Three lessons from the Azure Window’s demise

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A few days ago,  when my mobile beeped with the following message, “Oh my god, the Azure Window is gone”, my first reaction was to check my calendar. Surely it was still March, and not April 1st? This denial was rudely cut short when all national and international newspapers started proclaiming the same fact.  Sadness quickly took over – Dwejra is my favourite place in Gozo. In fact I’ve written about it at length here.  Even so, I was surprised at how sad I felt at the loss of what was ultimately a piece of rock, albeit a very beautiful one. Now that the dust has settled and reluctant acceptance has filtered in, I’d like to share some travel, science, and indeed life, lessons that I’ve learned from the Azure Window’s collapse.

Travel: Don’t take for granted what you have in your back yard. Luckily, thanks to my Dwejra obsession, the last time I visited the arch was late last year. But I know lots of Maltese who are kicking themselves for not having gone there in ages. Exotic, far away sites always seem so much more attractive and worthwhile than those that are a few kilometres away. After all, you can always visit the nearby places any old time, right? It seems not.  In fact, if you’d like to learn more about off the beaten track spots in Malta, watch this space, as I plan to get around my home country more often.  This reasoning can also be applied to those far flung destinations – they too might not stick around forever. The Azure Window joins a group of recent losses which include countless, ancient historical sites in Syria and Afghanistan thanks to war,  the drying up of Lake Urmia in Iran thanks to groundwater extraction, earthquake destruction in Italy’s Amatrice, and many more. If you really want to see something, make it happen – you never know when it may be too late.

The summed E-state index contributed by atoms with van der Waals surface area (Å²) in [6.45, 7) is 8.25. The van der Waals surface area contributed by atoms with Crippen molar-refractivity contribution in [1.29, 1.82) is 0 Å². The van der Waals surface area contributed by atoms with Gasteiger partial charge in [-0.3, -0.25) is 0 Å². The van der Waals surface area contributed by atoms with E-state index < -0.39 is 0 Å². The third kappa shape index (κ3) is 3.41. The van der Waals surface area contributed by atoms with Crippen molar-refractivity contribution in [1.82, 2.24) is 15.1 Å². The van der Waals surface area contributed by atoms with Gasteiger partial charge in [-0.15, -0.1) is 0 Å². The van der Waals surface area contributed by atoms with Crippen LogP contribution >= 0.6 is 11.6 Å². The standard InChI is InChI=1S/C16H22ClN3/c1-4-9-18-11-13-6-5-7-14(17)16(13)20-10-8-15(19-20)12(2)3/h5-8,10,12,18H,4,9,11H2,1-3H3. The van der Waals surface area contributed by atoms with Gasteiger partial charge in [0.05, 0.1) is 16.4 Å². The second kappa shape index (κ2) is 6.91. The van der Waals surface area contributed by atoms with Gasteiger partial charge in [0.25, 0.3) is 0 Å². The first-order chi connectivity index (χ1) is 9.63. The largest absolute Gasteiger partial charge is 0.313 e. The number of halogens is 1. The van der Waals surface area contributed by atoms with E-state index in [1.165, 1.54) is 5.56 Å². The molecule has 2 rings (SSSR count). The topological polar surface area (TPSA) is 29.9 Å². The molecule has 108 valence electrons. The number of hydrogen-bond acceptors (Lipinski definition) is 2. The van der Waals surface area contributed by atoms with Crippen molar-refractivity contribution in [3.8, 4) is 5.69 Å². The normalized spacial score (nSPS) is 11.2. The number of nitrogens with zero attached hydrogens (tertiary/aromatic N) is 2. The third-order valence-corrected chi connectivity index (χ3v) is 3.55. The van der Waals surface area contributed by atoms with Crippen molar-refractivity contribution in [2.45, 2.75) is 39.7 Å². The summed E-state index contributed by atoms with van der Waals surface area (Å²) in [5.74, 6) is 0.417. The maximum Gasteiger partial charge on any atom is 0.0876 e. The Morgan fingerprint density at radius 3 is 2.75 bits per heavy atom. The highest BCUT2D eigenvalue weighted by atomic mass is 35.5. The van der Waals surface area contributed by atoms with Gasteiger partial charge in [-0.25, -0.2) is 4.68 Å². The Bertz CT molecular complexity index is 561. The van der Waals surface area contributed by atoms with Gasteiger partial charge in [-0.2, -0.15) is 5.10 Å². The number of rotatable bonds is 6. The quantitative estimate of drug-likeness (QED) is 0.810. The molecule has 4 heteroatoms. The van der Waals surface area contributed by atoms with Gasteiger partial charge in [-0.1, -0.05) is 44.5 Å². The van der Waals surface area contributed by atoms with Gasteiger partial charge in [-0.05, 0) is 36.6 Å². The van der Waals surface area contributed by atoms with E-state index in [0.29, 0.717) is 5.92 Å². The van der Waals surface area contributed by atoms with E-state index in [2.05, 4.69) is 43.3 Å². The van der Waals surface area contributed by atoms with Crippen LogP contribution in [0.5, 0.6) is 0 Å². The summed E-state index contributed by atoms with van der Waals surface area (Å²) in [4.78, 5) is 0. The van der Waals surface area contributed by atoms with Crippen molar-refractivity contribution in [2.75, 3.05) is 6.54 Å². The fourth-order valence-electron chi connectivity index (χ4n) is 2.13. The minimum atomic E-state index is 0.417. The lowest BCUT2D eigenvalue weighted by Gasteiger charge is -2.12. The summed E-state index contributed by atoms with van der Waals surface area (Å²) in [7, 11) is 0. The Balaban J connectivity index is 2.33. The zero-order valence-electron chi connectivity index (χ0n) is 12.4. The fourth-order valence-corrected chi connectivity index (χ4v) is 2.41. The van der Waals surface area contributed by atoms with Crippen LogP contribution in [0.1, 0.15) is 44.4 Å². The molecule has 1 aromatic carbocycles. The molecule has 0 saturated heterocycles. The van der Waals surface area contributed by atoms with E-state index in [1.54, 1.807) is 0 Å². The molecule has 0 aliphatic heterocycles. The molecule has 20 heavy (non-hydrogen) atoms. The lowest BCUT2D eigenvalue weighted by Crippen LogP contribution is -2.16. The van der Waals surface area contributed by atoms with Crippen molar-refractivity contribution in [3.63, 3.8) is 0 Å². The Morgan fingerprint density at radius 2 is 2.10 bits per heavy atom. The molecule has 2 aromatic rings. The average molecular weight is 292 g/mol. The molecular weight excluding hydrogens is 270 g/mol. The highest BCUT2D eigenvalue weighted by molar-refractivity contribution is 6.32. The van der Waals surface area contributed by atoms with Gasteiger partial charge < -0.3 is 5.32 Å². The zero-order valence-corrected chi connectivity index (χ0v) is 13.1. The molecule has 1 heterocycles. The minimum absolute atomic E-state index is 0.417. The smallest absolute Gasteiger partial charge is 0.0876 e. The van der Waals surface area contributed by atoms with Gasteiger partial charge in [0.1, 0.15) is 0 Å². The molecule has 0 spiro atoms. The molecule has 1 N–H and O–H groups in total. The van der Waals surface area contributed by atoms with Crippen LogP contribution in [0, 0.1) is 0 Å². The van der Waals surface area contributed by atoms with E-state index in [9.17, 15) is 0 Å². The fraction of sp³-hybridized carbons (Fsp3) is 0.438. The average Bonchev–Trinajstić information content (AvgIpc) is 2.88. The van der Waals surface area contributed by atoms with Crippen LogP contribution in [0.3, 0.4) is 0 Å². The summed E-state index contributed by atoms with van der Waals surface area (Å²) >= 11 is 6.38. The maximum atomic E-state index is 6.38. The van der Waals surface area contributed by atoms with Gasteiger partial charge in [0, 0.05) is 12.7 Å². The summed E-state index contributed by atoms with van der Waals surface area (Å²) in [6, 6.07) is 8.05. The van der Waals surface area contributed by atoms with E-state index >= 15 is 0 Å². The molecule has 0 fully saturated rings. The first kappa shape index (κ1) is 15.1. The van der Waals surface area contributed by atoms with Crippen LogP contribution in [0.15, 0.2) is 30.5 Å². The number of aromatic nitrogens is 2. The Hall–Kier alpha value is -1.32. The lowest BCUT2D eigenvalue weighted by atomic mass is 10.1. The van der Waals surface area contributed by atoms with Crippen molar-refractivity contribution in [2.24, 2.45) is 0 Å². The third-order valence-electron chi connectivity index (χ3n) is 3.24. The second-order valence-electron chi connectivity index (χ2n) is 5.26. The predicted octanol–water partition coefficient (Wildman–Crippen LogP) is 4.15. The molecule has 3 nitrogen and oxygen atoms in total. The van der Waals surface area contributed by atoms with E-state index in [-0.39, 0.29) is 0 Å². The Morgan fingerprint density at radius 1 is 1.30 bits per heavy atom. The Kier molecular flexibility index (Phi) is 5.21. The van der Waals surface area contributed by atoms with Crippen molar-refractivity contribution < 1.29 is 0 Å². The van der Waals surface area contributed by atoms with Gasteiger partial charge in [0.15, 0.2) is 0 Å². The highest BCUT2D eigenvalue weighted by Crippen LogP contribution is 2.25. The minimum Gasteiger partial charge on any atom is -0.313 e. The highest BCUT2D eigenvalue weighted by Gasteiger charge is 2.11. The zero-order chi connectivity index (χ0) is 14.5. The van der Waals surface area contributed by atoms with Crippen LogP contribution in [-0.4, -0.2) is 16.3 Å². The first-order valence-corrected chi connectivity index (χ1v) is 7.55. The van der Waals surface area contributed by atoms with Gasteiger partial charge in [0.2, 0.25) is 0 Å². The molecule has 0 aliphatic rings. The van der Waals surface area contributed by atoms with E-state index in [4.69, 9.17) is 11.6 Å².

Ruins of Palmyra, Syria
Palymra in Syria – BBC Images, File photo 2015
Lake Urmia – Iran, The Telegraph & AP, 2016

Science: We stand no chance of managing to conserve something if we wait for its rasping last breaths. Conservation should start when the first, slightest signs of deterioration are spotted. And always, prevention is better than cure. What may sound like the benefit of hindsight, can be applied as foresight to areas where we’re not already too late. Over-fishing in the Mediterranean, and climate change spring to mind. Just like the collapse of the Azure Window, these are areas that we tend to put on the back burner, vaguely aware that they may be a problem for future generations but not any time soon. However, Dwejra’s Window is a timely reminder that nature doesn’t march on the clock that we’d like to give it.

 

Azure Window in Gozo
Azure Window in happier days

Life:  The Azure Window is also a potent symbol that with relentless stress and no support, ultimately even the strongest rock will crumble.  People too are the same – which is why we should provide support to each other whenever we can, to relieve stress that we may or may not know about.

 



Booking.com

Ending on a  positive note, although something may seem irreplaceable at first, this may not always be the case. Presenting Gozo’s lesser known arch at Wied il-Mielah. It may be less accessible and smaller than its recently departed sister, but it is a beauty in its own right.

Azure Window replacement in Gozo
Wied il-Mielah, Gozo